After the Sandy Hook shootings, at presidential behest, $10 million was allocated to to explore links between gun violence and video games. A year later, Mike Rose reports that nothing seems to be happening.
It's been more than a year since the meeting with Biden, and more than a year since Obama called for $10 million to be set aside for research into whether new media, such as violent video games, influence root causes of gun violence. In that time, you probably haven't heard much about that research.
That's because it never actually happened, nor did any funding change hands. As discovered in my various talks with individuals and researchers close to discussions, any potential research efforts from Congress broke down fairly rapidly following the meeting with Biden, and hardly anything has been said since.
An unsuprising P.S. to this round of the game scapegoating scarehouse: despite screaming tabloid suggestions that he was inspired to kill by Call of Duty, it turned out that Adam Lanza wasn't a hardcore gamer at all. He liked innocuous kid-friendly fare such as Dance Dance Revolution and Super Mario. The report into his rampage focused on the fact that he was a) mentally ill and b) had easy access to guns and ammunition.
Here's what we know in a nutshell: The best research into the field has found very little evidence of a link between violence in games and real-life violence, and past research suggests that video game violence has even less impact that other media, like television for example.
There is absolutely no consensus amongst researchers -- and even when a group does claim to find that link, they are quickly rebutted by numerous others.
I’ve mentioned it online before, but here we go: Two years ago, my wife and I decided to leave our rented home behind and move into a 40-foot RV. We spend our spring and summer in Alberta, Canada where she has a job for six months of the year working as an addictions counselor. The […]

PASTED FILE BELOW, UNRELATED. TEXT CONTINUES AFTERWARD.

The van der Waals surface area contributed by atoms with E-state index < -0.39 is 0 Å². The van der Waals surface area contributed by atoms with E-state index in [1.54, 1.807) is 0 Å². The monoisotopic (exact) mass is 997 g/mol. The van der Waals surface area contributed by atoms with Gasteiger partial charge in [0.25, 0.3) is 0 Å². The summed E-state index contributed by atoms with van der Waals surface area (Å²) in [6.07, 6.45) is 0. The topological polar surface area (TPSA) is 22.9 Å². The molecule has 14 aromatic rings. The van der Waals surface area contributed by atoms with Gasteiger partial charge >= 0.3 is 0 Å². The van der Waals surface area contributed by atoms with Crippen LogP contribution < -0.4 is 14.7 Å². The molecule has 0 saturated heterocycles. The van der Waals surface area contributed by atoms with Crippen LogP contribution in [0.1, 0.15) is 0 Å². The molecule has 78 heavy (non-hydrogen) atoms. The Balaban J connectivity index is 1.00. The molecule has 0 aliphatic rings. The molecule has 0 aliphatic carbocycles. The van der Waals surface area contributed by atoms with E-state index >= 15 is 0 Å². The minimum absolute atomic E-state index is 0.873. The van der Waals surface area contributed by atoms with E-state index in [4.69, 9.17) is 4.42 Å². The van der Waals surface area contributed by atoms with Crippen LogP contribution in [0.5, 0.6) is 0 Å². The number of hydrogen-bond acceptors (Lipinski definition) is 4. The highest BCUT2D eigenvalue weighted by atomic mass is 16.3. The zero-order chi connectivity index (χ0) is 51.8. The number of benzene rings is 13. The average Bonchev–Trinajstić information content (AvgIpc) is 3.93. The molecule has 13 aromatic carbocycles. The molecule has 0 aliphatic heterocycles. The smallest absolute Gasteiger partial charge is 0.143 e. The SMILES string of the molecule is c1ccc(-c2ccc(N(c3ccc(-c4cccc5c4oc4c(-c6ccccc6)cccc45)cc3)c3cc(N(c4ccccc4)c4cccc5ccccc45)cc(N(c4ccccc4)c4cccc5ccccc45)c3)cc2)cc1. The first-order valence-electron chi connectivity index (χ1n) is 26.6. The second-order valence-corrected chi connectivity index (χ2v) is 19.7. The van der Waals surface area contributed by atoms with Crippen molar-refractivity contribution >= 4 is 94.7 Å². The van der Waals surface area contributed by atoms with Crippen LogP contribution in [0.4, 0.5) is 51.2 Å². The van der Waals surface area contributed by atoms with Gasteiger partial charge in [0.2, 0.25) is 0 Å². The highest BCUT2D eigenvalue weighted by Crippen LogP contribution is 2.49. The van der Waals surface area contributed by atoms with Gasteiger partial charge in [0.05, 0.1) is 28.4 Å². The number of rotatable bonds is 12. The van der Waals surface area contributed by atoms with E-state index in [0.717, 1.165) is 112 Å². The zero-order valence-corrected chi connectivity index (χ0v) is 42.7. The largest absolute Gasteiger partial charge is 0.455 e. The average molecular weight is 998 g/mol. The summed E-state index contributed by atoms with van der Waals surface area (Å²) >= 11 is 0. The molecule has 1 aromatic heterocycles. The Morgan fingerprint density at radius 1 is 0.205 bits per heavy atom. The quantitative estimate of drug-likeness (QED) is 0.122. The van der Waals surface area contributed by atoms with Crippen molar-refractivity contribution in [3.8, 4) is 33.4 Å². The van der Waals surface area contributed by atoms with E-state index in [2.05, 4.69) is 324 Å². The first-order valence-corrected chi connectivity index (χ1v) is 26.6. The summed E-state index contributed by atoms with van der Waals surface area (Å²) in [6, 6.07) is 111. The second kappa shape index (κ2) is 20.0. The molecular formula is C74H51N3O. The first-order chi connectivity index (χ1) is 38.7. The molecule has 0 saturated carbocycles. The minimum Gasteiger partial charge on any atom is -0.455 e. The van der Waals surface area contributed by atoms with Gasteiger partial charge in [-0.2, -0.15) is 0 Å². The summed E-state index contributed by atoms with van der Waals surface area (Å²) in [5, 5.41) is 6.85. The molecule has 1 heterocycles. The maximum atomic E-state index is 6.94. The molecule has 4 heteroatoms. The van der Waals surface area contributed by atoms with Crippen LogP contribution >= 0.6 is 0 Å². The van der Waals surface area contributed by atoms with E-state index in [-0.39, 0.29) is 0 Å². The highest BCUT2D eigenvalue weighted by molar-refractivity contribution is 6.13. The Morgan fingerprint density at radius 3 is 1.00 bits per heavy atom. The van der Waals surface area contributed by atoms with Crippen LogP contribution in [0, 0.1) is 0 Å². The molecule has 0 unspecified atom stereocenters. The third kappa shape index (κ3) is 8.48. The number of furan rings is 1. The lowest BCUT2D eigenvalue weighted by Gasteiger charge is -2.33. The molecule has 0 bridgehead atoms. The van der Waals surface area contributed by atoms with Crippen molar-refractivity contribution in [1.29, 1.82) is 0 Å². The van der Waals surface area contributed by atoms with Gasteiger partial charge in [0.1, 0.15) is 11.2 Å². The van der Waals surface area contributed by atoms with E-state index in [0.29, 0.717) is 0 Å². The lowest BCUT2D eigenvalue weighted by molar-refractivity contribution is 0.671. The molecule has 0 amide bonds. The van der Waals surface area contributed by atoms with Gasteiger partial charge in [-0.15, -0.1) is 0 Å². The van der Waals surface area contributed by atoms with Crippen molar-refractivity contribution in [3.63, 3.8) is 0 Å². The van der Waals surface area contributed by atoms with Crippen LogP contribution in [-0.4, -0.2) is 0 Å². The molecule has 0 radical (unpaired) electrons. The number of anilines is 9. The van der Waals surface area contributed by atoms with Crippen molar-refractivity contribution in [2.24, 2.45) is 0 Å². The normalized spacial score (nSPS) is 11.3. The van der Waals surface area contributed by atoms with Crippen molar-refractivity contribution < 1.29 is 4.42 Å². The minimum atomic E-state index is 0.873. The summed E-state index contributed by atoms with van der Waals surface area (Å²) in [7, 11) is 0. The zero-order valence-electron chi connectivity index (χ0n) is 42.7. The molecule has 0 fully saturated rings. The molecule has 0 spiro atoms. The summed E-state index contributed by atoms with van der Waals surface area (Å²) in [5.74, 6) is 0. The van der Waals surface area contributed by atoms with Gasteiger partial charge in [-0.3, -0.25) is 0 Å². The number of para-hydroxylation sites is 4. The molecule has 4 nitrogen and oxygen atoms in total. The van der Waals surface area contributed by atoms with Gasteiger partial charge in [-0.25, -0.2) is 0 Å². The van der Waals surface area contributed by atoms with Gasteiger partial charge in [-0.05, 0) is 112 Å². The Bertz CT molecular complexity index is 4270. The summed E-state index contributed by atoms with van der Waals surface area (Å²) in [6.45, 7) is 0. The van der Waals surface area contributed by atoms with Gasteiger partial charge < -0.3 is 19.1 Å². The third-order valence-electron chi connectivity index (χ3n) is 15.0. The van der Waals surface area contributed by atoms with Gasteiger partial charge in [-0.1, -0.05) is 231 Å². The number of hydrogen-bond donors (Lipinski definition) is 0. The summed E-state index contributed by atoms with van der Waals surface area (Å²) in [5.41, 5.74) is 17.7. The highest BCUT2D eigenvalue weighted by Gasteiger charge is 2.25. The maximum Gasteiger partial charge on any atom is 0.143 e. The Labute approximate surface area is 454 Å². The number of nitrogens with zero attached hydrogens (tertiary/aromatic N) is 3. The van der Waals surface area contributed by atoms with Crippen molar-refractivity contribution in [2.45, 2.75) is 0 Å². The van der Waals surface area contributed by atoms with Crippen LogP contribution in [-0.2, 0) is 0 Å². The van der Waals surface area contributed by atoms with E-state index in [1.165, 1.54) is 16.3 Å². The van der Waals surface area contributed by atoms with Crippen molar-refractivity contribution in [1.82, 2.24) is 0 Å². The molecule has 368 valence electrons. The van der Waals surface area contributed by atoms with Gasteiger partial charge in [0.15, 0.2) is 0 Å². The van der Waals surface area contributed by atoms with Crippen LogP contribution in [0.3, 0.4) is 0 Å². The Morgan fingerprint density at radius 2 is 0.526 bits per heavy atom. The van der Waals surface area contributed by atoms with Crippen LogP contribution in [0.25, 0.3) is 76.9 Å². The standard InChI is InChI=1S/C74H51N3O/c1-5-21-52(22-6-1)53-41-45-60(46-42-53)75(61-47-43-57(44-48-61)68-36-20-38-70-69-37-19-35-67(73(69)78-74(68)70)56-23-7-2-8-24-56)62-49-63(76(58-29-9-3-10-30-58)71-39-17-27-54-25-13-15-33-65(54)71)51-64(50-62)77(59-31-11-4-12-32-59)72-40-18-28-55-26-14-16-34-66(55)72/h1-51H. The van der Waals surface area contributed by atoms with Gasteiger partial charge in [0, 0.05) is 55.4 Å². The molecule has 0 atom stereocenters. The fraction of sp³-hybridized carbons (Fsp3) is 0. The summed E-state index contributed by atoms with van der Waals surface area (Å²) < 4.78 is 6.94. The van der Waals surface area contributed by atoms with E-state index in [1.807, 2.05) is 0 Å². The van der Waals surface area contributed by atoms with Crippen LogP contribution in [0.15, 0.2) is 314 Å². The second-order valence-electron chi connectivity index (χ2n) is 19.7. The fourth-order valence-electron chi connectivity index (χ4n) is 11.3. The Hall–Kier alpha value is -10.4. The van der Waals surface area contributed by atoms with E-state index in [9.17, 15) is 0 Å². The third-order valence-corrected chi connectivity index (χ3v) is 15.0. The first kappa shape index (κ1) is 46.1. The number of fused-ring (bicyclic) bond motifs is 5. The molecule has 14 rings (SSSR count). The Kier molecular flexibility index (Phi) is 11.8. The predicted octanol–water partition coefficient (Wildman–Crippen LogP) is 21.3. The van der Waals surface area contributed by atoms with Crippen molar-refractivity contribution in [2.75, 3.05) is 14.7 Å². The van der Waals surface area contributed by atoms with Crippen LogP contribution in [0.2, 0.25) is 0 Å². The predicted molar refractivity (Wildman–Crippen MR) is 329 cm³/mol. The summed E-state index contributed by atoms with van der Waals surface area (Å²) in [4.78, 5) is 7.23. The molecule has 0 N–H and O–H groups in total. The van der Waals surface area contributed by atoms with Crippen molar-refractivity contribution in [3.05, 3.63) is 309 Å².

Androkavo tests some of the cheap eBay solder against the brand-name stuff; it gets there in the end, but it’s surely not the advertized 60/40 alloy and needs to be close to 400° before it behaves itself.
MIT Tech Review's Antonio Regalado rounds up the year's stupidest, worst moments in tech, from the guy who created his own CRISPR-based gene therapy to beef up his muscles and injected it to Donald Trump's Twitter feed to the FCC's Net Neutrality catastrophe. Of course, Juicero rates a mention.
The Nintendo Switch is king when it comes to gaming on the go, but it’s tough to lose yourself in Zelda: Breath of the Wild or Skyrim if your battery dies out. That’s where this Nintendo Switch Battery Charger Case comes into play. Built exclusively for Nintendo Switch, this pack allows for uninterrupted charging while you play, […]
Creative designers play a pivotal role in engaging target audiences and customers, and while companies are eager to bring more of these professionals on board, you’ll have a hard time getting your foot in the door if you’re not using the industry’s best tools. From Adobe to Maya, the eduCBA Design & Multimedia Lifetime Subscription Bundle […]
As more companies aim to reel in costs and boost productivity, project managers are becoming an essential part of many operations, and they’re paid handsomely for their expertise. But, while demand is high, you’ll have a hard time getting your foot in the door if you’re not toting the right certifications. The Official Lean Six Sigma […]